Can fish recognize themselves in a mirror? Study reveals surprising results

Even tiny species of fish may have greater intelligence than you might think. An international group of scientists identified a type of fish that may be able to recognize itself in the mirror.

The mirror test is often used by biologists to test self-awareness in different animals. In this latest study, researchers found that the cleaner wrasse — a species known for “cleaning” parasites off of other fish — responded to itself and attempted to rid itself of marks on its own body after apparently seeing its reflection in the mirror. This finding suggests that fish may have higher cognitive abilities than previously thought.

Cleaner wrasse
A cleaner wrasse interacts with its reflection in a mirror placed on the outside of the aquarium glass. Note that the mirror itself cannot be seen in this photo because the aquarium glass itself becomes reflective at the viewing angle of the camera, according to Snell’s law. This is not the case for the fish itself, which sees the aquarium glass as transparent because of its direct viewing angle. (Photo credit: Alex Jordan)

To be sure, the authors placed a mark on the fish and then put a mirrored divider in the the tank. When a transparent mark was placed on the fish, they did not react with the mirror present. But if they were given a colored mark, the researchers found the fish would attempt to scrape its body on hard surfaces as if to try and remove the mark.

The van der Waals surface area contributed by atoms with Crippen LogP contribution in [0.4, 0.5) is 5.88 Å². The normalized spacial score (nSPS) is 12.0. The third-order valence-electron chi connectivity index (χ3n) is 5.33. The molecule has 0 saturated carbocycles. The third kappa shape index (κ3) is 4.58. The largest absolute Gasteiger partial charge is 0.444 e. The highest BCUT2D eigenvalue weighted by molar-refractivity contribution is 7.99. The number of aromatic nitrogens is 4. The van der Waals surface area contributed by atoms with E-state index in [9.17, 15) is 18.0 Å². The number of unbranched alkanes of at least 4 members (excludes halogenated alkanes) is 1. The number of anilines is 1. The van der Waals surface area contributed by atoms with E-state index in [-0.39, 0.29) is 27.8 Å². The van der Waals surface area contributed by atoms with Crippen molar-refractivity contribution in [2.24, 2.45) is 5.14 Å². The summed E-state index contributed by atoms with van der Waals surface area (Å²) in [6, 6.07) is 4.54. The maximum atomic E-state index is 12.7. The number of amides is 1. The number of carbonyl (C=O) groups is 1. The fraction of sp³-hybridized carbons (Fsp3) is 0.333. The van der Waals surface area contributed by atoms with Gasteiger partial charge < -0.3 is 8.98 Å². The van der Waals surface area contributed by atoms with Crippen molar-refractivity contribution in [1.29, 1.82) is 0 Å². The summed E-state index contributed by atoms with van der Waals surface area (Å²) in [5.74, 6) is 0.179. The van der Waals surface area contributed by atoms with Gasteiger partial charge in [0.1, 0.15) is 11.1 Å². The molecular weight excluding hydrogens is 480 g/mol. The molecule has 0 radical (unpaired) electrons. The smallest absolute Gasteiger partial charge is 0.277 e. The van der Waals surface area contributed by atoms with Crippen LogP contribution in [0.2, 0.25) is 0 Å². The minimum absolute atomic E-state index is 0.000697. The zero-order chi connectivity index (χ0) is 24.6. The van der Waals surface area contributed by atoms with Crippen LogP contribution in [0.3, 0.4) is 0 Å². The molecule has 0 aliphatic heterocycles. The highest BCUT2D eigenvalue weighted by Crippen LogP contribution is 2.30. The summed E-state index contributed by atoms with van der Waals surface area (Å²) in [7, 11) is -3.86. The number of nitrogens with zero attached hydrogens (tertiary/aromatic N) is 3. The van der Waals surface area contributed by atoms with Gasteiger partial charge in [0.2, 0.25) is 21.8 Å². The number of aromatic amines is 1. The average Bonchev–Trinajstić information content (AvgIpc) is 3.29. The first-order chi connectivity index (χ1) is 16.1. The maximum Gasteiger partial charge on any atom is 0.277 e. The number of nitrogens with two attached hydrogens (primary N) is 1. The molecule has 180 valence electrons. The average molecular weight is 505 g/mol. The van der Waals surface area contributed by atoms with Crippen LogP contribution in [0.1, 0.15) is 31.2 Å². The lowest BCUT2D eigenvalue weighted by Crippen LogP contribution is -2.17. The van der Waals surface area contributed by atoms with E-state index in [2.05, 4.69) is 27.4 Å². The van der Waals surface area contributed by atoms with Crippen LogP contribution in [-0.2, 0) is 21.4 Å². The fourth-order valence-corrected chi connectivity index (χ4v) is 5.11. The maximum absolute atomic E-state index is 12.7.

When the mirror was removed, the fish didn’t pay mind to the mark. Unmarked fish also didn’t react when a clear divider was placed in the tank and a marked fish was placed on the other side.

Though their results provide evidence of animal behavior that appears to pass all parts of the mirror test, the authors say questions remain. If the cleaner wrasse passes the mirror test, does it possess self-awareness, which was previously thought to be unique to primates and some other mammals, or does passing the mirror test involve a different cognitive process than previously thought?

“The behaviors we observe leave little doubt that this fish behaviorally fulfills all criteria of the mirror test as originally laid out,” says Dr. Alex Jordan, senior author on the study, in a media release. “What is less clear is whether these behaviors should be considered as evidence that fish are self-aware — even though in the past these same behaviors have been interpreted as self-awareness in so many other animals.”

Jordan continues: “Depending on your position, you might reject the interpretation that these behaviours in a fish satisfy passing the test at all. But on what objective basis can you do this when the behaviours they show are so functionally similar to those of other species that have passed the test?”

The research group included scientists from the Max Planck Institute for Ornithology and Osaka City University.

The study was published in the open-access journal PLOS Biology.